11. Lesmond, David A & Ogden, Joseph P & Trzcinka, Charles A, 1999. "A New Estimate of Transaction Costs," Review of Financial Studies, Society for Financial Studies, vol. 12(5), pages 1113-1141.
    12. Gallant, A Ronald & Rossi, Peter E & Tauchen, George, 1992. "Stock Prices and Volume," Review of Financial Studies, Society for Financial Studies, vol. 5(2), pages 199-242.
    13. Anat R. Admati, Paul Pfleiderer, 1988. "A Theory of Intraday Patterns: Volume and Price Variability," Review of Financial Studies, Society for Financial Studies, vol. 1(1), pages 3-40.
    Full references (including those not matched with items on IDEAS)

    Citations

    Citations are extracted by the CitEc Project, subscribe to its RSS feed for this item.
    as


    Cited by:

    1. Alp Simsek, 2012. "Speculation and Risk Sharing with New Financial Assets," 2012 Meeting Papers 71, Society for Economic Dynamics.
    2. Laura A. Bakkensen & Lint Barrage, 2017. "Flood Risk Belief Heterogeneity and Coastal Home Price Dynamics: Going Under Water?," NBER Working Papers 23854, National Bureau of Economic Research, Inc.
    3. Wei Xiong, 2013. "Bubbles, Crises, and Heterogeneous Beliefs," NBER Working Papers 18905, National Bureau of Economic Research, Inc.
    4. Alex Boulatov & Stephan Dieckmann, 2013. "The Risk-Sharing Implications of Disaster Insurance Funds," Journal of Risk & Insurance, The American Risk and Insurance Association, vol. 80(1), pages 37-64, March.
    5. Chabakauri, Georgy, 2015. "Dynamic equilibrium with rare events and heterogeneous Epstein-Zin investors," LSE Research Online Documents on Economics 60737, London School of Economics and Political Science, LSE Library.
    6. Davydov, Denis & Florestedt, Otto & Peltomäki, Jarkko & Schön, Marcus, 2017. "Portfolio performance across genders and generations: The role of financial innovation," International Review of Financial Analysis, Elsevier, vol. 50(C), pages 44-51.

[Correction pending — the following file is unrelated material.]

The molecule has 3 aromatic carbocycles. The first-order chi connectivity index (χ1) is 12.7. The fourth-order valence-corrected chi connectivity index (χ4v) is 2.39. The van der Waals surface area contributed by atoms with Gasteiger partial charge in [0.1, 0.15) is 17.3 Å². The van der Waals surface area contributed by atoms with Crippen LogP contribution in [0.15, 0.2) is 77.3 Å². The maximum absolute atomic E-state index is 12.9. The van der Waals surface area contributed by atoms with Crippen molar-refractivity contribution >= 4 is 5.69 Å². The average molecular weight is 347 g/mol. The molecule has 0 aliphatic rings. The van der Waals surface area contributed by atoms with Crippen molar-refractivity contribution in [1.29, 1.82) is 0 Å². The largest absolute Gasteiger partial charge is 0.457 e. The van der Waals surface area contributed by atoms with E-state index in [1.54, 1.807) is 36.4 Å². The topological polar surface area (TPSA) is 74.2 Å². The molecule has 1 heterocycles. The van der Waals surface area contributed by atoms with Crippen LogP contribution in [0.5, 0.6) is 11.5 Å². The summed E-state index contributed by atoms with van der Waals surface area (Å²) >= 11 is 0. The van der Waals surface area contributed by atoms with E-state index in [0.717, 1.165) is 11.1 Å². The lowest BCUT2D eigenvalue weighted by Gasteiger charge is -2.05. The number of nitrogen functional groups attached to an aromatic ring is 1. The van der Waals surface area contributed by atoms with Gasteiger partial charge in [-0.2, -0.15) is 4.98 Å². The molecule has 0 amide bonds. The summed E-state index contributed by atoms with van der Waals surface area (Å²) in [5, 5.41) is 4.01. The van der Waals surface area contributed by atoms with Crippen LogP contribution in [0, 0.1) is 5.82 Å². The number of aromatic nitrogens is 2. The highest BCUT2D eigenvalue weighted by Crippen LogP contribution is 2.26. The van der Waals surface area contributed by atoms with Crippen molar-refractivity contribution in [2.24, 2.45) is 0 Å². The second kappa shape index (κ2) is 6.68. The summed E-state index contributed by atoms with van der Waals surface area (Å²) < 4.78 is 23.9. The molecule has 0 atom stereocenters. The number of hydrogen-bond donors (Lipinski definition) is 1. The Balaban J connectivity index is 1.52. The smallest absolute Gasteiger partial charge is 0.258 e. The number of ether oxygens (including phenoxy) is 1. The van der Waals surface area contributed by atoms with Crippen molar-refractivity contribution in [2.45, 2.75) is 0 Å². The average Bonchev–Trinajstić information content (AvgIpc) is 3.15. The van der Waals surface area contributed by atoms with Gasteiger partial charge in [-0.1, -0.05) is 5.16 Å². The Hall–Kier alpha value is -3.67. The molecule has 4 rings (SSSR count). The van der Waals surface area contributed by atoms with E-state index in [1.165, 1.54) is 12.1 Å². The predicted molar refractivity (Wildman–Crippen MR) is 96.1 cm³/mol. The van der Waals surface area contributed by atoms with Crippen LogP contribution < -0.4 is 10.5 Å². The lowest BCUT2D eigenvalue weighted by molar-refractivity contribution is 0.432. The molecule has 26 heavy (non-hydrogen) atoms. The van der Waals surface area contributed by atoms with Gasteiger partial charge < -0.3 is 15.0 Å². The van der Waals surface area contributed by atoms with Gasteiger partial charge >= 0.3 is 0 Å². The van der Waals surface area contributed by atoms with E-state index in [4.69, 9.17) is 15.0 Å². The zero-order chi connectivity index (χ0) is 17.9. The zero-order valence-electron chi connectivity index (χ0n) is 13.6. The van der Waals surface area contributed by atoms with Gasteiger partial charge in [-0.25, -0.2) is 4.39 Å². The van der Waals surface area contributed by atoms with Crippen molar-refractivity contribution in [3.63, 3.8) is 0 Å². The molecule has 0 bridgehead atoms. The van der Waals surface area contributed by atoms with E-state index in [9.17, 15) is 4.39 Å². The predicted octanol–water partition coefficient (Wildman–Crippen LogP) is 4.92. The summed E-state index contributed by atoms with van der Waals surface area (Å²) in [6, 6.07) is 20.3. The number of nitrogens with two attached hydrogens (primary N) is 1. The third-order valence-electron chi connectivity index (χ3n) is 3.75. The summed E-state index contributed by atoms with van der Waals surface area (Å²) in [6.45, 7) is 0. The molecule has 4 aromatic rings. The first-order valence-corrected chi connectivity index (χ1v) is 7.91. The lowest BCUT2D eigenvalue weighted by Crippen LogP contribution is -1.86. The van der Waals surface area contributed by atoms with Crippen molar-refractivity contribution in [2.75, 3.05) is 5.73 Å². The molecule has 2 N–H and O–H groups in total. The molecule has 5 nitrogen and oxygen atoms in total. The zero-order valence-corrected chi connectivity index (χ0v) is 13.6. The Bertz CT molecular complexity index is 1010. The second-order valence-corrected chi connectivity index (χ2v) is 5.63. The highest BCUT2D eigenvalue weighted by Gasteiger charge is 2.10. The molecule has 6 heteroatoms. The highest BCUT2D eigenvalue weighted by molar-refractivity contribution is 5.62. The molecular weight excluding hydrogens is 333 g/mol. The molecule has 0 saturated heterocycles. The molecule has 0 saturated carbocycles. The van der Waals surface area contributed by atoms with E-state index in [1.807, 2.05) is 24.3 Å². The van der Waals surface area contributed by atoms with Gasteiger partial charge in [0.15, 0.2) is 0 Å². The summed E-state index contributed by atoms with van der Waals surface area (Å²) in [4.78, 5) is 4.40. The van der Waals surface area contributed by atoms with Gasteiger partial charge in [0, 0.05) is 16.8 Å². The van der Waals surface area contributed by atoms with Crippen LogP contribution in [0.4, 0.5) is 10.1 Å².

More about this item

    Statistics

    Access and download statistics

    Corrections

    All material on this site has been provided by the respective publishers and authors. You can help correct errors and omissions. When requesting a correction, please mention this item's handle: RePEc:cup:jfinqa:v:46:y:2011:i:02:p:459-488_00. See general information about how to correct material in RePEc.

    For technical questions regarding this item, or to correct its authors, title, abstract, bibliographic or download information, contact: (Keith Waters). General contact details of provider: http://journals.cambridge.org/jid_JFQ .

    If you have authored this item and are not yet registered with RePEc, we encourage you to do it here. This allows to link your profile to this item. It also allows you to accept potential citations to this item that we are uncertain about.

    We have no references for this item. You can help adding them by using this form .

    If you know of missing items citing this one, you can help us creating those links by adding the relevant references in the same way as above, for each refering item. If you are a registered author of this item, you may also want to check the "citations" tab in your RePEc Author Service profile, as there may be some citations waiting for confirmation.

    Please note that corrections may take a couple of weeks to filter through the various RePEc services.

    IDEAS is a RePEc service hosted by the Research Division of the Federal Reserve Bank of St. Louis . RePEc uses bibliographic data supplied by the respective publishers.